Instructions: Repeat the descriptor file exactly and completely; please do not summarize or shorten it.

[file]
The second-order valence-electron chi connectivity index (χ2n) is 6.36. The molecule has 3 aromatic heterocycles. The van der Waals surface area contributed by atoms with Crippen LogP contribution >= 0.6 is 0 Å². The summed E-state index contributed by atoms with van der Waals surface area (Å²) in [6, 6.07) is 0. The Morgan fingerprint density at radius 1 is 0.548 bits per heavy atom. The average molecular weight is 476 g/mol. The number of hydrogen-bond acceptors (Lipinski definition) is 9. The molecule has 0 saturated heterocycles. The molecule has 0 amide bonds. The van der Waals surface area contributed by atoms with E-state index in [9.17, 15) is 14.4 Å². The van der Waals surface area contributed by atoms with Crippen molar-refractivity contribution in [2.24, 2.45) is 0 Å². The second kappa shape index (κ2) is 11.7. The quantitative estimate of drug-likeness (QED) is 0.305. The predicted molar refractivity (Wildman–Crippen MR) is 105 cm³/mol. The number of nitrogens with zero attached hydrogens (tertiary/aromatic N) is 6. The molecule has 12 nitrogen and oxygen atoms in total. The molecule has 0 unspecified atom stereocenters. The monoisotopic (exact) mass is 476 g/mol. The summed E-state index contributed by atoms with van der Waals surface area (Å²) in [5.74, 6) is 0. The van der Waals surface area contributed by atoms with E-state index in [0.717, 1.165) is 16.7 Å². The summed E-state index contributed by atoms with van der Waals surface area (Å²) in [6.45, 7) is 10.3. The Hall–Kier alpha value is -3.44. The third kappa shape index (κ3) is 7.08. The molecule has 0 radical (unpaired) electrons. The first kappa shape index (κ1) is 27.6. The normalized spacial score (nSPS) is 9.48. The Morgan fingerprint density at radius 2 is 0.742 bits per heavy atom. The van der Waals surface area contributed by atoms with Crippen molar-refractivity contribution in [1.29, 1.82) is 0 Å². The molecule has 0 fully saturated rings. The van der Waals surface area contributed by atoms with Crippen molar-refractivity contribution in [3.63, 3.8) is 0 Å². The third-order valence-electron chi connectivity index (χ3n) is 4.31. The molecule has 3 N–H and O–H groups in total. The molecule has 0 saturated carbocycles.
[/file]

The second-order valence-electron chi connectivity index (χ2n) is 6.36. The molecule has 3 aromatic heterocycles. The van der Waals surface area contributed by atoms with Crippen LogP contribution >= 0.6 is 0 Å². The summed E-state index contributed by atoms with van der Waals surface area (Å²) in [6, 6.07) is 0. The Morgan fingerprint density at radius 1 is 0.548 bits per heavy atom. The average molecular weight is 476 g/mol. The number of hydrogen-bond acceptors (Lipinski definition) is 9. The molecule has 0 saturated heterocycles. The molecule has 0 amide bonds. The van der Waals surface area contributed by atoms with E-state index in [9.17, 15) is 14.4 Å². The van der Waals surface area contributed by atoms with Crippen molar-refractivity contribution in [2.24, 2.45) is 0 Å². The second kappa shape index (κ2) is 11.7. The quantitative estimate of drug-likeness (QED) is 0.305. The predicted molar refractivity (Wildman–Crippen MR) is 105 cm³/mol. The number of nitrogens with zero attached hydrogens (tertiary/aromatic N) is 6. The molecule has 12 nitrogen and oxygen atoms in total. The molecule has 0 unspecified atom stereocenters. The monoisotopic (exact) mass is 476 g/mol. The summed E-state index contributed by atoms with van der Waals surface area (Å²) in [5.74, 6) is 0. The van der Waals surface area contributed by atoms with E-state index in [0.717, 1.165) is 16.7 Å². The summed E-state index contributed by atoms with van der Waals surface area (Å²) in [6.45, 7) is 10.3. The Hall–Kier alpha value is -3.44. The third kappa shape index (κ3) is 7.08. The molecule has 0 radical (unpaired) electrons. The first kappa shape index (κ1) is 27.6. The normalized spacial score (nSPS) is 9.48. The Morgan fingerprint density at radius 2 is 0.742 bits per heavy atom. The van der Waals surface area contributed by atoms with Crippen molar-refractivity contribution in [1.29, 1.82) is 0 Å². The molecule has 0 fully saturated rings. The van der Waals surface area contributed by atoms with Crippen molar-refractivity contribution in [3.63, 3.8) is 0 Å². The third-order valence-electron chi connectivity index (χ3n) is 4.31. The molecule has 3 N–H and O–H groups in total. The molecule has 0 saturated carbocycles.